Friday, February 15, 2008

Athletes to Blog in Beijing

The International Olympic Committee announced on Friday that athletes will be permitted to blog during the Beijing Olympic Games this August. An unattributed quote from the IOC states, "The IOC considers blogging ... as a legitimate form of personal expression and not a form of journalism."

Is the IOC is correct in narrowly defining who is and who is not a journalist?

Scott Gant, a constitutional and media lawyer, wrote an excellent argument for extending government access privileges normally afforded only to mainstream media to bloggers as well. He distinguishes between the function of journalism and the profession of journalism. Among his arguments is the notion that a profession denotes licensure (i.e. lawyer, doctor) and today's mainstream journalists, as well as advocates of the First Amendment, would not advocate a system where the government decides who, and who is not, is a journalist.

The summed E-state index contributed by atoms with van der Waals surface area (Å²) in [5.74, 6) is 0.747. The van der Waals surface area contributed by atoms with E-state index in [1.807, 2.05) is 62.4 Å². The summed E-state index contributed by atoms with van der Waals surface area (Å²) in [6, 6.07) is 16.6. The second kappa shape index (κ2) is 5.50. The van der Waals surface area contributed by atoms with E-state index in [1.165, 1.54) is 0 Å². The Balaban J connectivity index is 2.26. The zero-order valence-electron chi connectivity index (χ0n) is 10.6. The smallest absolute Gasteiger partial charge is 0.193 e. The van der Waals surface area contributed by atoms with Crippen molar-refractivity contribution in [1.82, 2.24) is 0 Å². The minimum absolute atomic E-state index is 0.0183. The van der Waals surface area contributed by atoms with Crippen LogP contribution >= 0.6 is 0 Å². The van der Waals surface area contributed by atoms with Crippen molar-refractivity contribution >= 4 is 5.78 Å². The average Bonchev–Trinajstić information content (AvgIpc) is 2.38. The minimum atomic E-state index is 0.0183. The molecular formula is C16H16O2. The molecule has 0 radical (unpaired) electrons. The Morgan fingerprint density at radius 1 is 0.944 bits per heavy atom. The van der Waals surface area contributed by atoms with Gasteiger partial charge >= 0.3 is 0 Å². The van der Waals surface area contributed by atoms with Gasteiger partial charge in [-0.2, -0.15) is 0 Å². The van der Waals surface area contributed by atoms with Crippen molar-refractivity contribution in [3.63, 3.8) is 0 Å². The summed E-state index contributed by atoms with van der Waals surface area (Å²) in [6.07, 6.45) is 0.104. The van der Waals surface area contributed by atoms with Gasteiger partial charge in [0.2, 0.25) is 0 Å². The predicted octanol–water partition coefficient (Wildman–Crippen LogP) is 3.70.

Obviously, the IOC is a private organization and not a national government, so the comparison may not be entirely appropriate. However, all of this gets to the fundamental question of whether or not a blogger is a journalist.

By subscribing to the traditional definition of journalism (and the IOC's point of view), clearly bloggers are not. But in a new media age, bloggers are functioning as journalists. Athletes posting pictures taken inside the Olympic Village or in the athlete-only areas of a competition venue are showcasing areas not available to officially accredited members of the media at an Olympic Games. That certainly makes those pictures newsworthy and, dare I say, makes the individuals who publish them quasi-journalists.


Post a Comment

<< Home